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1 in 4 Men Will Get This Women

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A lot of men think osteoporosis is something they don't have to worry about, but 1 in 4 men will get some form of bone degenerative disease. Reduce your risk by following the guidelines below.

You’ve heard of osteoporosis, the bone disease that weakens the bones and makes fractures and other dangerous bone issues likely. According to the National Institute of health, although osteoporosis is commonly considered a “women’s disease” over 2 million men are at risk for developing osteoporosis. Both men and women should work to protect their bone health to avoid dangerous health complications.

About 80,000 men suffer from osteoporosis-related fractures each year. Close to 23,000 men die each year from fracture-related health complications. If more men paid attention to their risks of developing osteoporosis, it is possible that some health risks and even deaths could be prevented.

Some Doctors Ignore Osteoporosis Signs in Men

A 2008 study published in Canadian Family Physician showed that many doctors do not screen for osteoporosis in men. The study looked at 20 practices in Canada and a total of 565 men over the age of 65. The purpose of the study was to determine how common bone density scans were for men over the age of 65. According to the study, only about 20 percent of men were screened with a bone mineral density scan (BMD). In some practices, they did not scan the bones of men at all. Scan rates varied between 0 and 38 percent for men over the age of 65. Most practices increased the scan rates for men over the age of 75, and the highest rates of scanning occurred with men over the age of 85. According to the scans, 15 percent showed signs of osteoporosis, and 41 percent showed signs of osteopenia (which is lowered bone density that has yet to reach osteoporosis levels).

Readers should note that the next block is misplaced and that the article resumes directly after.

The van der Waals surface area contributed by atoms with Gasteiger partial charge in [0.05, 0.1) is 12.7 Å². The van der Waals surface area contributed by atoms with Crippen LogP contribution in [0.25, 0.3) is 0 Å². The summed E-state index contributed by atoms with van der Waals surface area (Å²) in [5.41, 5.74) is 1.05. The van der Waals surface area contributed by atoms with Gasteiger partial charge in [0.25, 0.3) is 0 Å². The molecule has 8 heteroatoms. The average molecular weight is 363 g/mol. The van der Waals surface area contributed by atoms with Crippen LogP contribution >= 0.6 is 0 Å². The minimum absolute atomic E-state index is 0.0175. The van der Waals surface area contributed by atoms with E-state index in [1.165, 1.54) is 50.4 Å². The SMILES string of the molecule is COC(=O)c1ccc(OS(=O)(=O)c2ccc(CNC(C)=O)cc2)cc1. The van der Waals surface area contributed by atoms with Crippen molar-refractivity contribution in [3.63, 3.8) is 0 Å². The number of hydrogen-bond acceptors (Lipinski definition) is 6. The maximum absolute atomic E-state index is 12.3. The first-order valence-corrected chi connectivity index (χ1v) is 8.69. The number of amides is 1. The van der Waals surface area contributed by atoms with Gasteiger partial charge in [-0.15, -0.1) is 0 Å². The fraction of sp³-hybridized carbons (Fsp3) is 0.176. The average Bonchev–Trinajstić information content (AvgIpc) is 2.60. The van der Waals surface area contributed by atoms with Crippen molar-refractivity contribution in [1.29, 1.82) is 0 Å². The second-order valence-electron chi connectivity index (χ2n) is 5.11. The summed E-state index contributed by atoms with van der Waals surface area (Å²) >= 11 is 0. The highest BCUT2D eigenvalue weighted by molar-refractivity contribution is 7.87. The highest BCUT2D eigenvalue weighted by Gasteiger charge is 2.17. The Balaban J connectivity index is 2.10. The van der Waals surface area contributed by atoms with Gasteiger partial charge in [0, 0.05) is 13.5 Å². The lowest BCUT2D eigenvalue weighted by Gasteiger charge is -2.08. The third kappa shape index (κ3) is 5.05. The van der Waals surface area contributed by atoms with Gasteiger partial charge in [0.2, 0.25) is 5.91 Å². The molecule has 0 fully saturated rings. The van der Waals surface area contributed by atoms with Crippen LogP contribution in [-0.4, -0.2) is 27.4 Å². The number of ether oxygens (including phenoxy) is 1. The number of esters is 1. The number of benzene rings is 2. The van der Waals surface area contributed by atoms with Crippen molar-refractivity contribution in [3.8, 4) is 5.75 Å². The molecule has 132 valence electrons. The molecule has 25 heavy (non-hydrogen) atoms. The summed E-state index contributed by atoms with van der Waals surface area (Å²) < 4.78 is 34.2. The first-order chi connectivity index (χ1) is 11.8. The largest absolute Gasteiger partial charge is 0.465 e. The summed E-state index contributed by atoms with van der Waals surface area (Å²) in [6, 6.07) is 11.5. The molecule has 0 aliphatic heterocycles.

The fact that so few men receive scans is surprising. Over 12 million men are at risk for developing the disease, according to the National Institute of Health. After age 50, the NIH estimates that 6 percent of men will get an osteoporosis-related hip fracture and 5 percent will see a spinal fracture because of the disease. These are serious health risks that can damage a man’s quality of life as he ages just as much as a woman’s. It is important that the risks of male osteoporosis not be ignored.

Why Osteoporosis Affects Women More

Osteoporosis does affect women more than men. While about one in four men are at risk for osteoporosis, one in two women are at risk. The reason for this is simply based on the differences in development and hormones between men and women. Women reach peak bone mass at the age of 18, while men do not reach peak bone mass until age 20. Women develop less bone mass than men until the age of 30 when both men and women stop building new bone mass. Estrogen and progesterone are also used to regulate bone mass and health. Women have higher estrogen levels, and during menopause, the estrogen and progesterone levels in a woman drop dramatically. This leads to a quick deterioration in bone muscle mass. Pregnancy can also pull calcium and other vital nutrients from a woman’s bones.